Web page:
• Weekend posts rock – try and aim for places that are looking for ‘part-time weekend staff’, as opposed to only ‘part time’ staff as this may entail more work during the week, which is much less convenient than on a Saturday or Sunday. You don’t want to have to rush off from lectures to work or have work clashing with group work meetings. The weekends are the best time to cram in a paid position, although think ahead if your family are popping to see you at the weekend and try and swindle some time off to see them.
  • Keep tabs on payment – make an Excel spreadsheet or jot down the hours you work and the rate of pay you’re on. Make sure when you’re paid weekly or monthly that you’ve been paid the right amount and carry out some research to make sure that you’ve been taxed correctly.

I also am lucky enough to manage the social media presence of a Tea Business, and find that this too is very flexible around my degree.  Do remember that if you want to have another small job, or some voluntary work, alongside a a part-time job AND your studies then make sure it doesn’t distract you from the reason you’re here- to learn!

Good Luck!

Charlotte

 

 

Surviving Second Year Architecture

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📥  Charlotte, Faculty of Engineering, Second year

Second year. The year the work load increases dramatically. The year that people expect you to actually know things and, for Architecture Students, the hardest year of the undergraduate course.

Or so we were told in our introductory lecture at the beginning of the year.

I mean, thank you head of year for gently easing us back into university life after a summer spent free of work load and responsibility. The pre-crit stress that we all felt last year (reduced to a distant memory whilst sipping Piña Coladas on the beach in Zanzibar) came back into focus as we were given the course outline in the same room that we had pinned up and presented our work in only months previously.

In just one semester we had 2 projects, 6 assignments and 1 exam. Now, this may not seem like a lot to anyone who has yet to study architecture but trust me, the two projects alone are enough to raise your blood pressure.

Yet, the thought of February and of relative freedom whilst on placement kept us sane as we struggled through each of our assignments. Yes, unlike any other architectural course, Bath offers a ‘Thin Sandwich Placement Course’ which essentially means that instead of undertaking a year of practical experience in the third year, you do two half year placements; one in semester two of second year and the other in semester two of third year. This is designed so that each experience prepares you for the following university year as well as giving you the opportunity to work in two different practices in order to expand your knowledge of the breadth of architectural practices.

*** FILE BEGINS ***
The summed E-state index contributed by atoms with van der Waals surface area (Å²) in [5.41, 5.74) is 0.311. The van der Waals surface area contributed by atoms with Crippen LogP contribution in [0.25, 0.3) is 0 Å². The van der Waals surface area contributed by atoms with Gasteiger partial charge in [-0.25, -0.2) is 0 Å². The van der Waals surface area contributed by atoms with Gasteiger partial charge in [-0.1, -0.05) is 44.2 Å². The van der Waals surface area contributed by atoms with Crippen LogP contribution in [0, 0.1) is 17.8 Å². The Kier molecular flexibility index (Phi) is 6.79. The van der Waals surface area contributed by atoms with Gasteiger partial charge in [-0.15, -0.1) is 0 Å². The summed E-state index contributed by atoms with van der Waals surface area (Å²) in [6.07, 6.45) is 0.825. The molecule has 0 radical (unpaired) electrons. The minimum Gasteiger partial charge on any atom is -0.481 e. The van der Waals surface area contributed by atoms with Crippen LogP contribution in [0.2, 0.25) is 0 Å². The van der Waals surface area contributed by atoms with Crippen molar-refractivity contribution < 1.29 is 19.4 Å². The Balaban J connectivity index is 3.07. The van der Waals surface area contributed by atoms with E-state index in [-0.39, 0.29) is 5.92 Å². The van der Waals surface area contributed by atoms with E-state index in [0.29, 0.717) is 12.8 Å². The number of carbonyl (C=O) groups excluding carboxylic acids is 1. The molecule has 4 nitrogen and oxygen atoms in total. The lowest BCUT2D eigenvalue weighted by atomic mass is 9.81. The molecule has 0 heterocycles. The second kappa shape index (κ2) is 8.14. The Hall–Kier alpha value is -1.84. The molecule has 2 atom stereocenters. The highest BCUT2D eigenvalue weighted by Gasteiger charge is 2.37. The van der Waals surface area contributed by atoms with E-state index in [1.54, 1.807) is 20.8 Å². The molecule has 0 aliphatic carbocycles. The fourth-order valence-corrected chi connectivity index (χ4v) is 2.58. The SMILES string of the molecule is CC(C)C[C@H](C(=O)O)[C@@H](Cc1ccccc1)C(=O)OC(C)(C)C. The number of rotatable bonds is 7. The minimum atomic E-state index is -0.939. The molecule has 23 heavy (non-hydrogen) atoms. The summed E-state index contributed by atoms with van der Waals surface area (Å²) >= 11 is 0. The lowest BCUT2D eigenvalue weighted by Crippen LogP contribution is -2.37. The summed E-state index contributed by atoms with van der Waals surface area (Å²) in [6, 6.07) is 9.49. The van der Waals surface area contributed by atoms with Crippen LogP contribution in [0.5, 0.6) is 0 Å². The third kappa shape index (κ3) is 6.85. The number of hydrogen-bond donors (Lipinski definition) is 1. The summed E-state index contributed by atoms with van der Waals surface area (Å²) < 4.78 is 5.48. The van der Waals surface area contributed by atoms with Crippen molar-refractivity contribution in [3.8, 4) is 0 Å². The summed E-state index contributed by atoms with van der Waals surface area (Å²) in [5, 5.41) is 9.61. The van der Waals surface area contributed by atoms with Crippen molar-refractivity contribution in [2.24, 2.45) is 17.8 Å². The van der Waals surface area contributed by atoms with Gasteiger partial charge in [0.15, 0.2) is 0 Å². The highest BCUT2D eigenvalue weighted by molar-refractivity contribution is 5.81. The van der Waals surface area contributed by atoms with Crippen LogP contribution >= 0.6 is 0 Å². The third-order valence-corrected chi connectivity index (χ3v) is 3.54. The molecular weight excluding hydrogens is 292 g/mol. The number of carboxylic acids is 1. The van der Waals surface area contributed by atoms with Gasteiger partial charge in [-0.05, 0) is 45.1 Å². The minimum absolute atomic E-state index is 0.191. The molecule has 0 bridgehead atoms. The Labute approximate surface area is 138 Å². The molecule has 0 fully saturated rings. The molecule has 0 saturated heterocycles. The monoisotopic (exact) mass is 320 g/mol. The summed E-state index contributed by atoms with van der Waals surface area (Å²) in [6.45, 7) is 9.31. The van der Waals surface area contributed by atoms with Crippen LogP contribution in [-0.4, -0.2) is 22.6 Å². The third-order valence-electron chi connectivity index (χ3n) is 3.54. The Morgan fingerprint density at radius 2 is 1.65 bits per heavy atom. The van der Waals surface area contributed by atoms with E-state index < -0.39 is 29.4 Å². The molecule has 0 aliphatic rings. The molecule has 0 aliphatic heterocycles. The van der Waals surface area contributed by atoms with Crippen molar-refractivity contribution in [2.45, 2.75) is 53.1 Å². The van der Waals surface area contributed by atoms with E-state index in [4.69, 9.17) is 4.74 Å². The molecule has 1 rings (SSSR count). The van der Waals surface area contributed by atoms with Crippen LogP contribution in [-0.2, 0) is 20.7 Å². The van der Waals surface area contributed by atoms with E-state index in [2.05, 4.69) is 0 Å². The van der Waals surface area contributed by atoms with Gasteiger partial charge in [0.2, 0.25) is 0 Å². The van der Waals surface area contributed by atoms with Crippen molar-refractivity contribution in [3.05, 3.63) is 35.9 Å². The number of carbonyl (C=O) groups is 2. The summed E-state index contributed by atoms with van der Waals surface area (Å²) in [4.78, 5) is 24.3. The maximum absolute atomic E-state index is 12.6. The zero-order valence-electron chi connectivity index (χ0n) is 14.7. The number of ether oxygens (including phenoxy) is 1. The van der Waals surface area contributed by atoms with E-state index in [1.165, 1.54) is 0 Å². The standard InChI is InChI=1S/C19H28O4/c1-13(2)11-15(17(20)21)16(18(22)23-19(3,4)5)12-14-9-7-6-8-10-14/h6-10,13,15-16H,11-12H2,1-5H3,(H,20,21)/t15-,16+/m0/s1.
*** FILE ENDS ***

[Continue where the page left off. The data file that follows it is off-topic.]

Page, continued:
Now, this does cause housing problems especially if you decide you want to go home for placement, venture to London or go even further afield rather than staying in the Bath or Bristol area. You will need to find another student to swap your tenancy with for the second semester but the university will help you with this. There is a business course which has placement at opposite times to architecture students thus typically a group of architects will be replaced by a group of BBA’s after January exams.

Unfortunately, this swap means that you do need to vacate your residency prior to the start of semester two and you may not necessarily have secured a placement by that time. Thus, you are either forced to return home or like some of my friends, to camp out on their sofas as their BBA friends took over their bedrooms.

I, however, decided to remain in Bath for placement meaning I still (thank god) have free rein over my bedroom. It’s depressing though, as the semester starts and I have still yet to find a placement, I find myself wishing that like my flatmates I too have lectures to go to and work to do. Instead my days are blank. I have sent out applications to 29 practices in Bath and I constantly refresh my inbox expecting a gushing email off someone begging me to work for them any minute.

7 have replied to me so far. 5 to say they are sorry but cannot offer me a placement at this time but that they are impressed with my portfolio blah blah blah. 1 is reviewing my application and 1 has asked me for interview. So now I am counting down the days to said date.

Portfolio ready for Interview

Portfolio ready for Interview

During the first semester I dreamed of being free. Now, I dream of a project of sorts to keep me occupied. Don’t get me wrong, the first few nights of going to bed without setting an alarm were bliss. I could wake mid-morning and not have to move until my rumbling stomach made it impossible to hear what McDreamy was saying on ‘Grey’s Anatomy’. But, quickly the novelty of doing nothing all day has worn off. It’s funny, starting a series when you actually have time to watch multiple episodes a day is not as fun as beginning ‘Gossip Girl’ a few weeks before June deadlines last year.

Helping out at Bath Cats and Dogs Home

Helping out at Bath Cats and Dogs Home

In order to pass the days, I have re-organised my whole bedroom, carried out a much needed clean of the bathroom, volunteered more frequently at ‘Bath Cats and Dogs Home’ and even cycled to and from Bristol one day when I was feeling extra motivated to leave the house.

My newly organised bedroom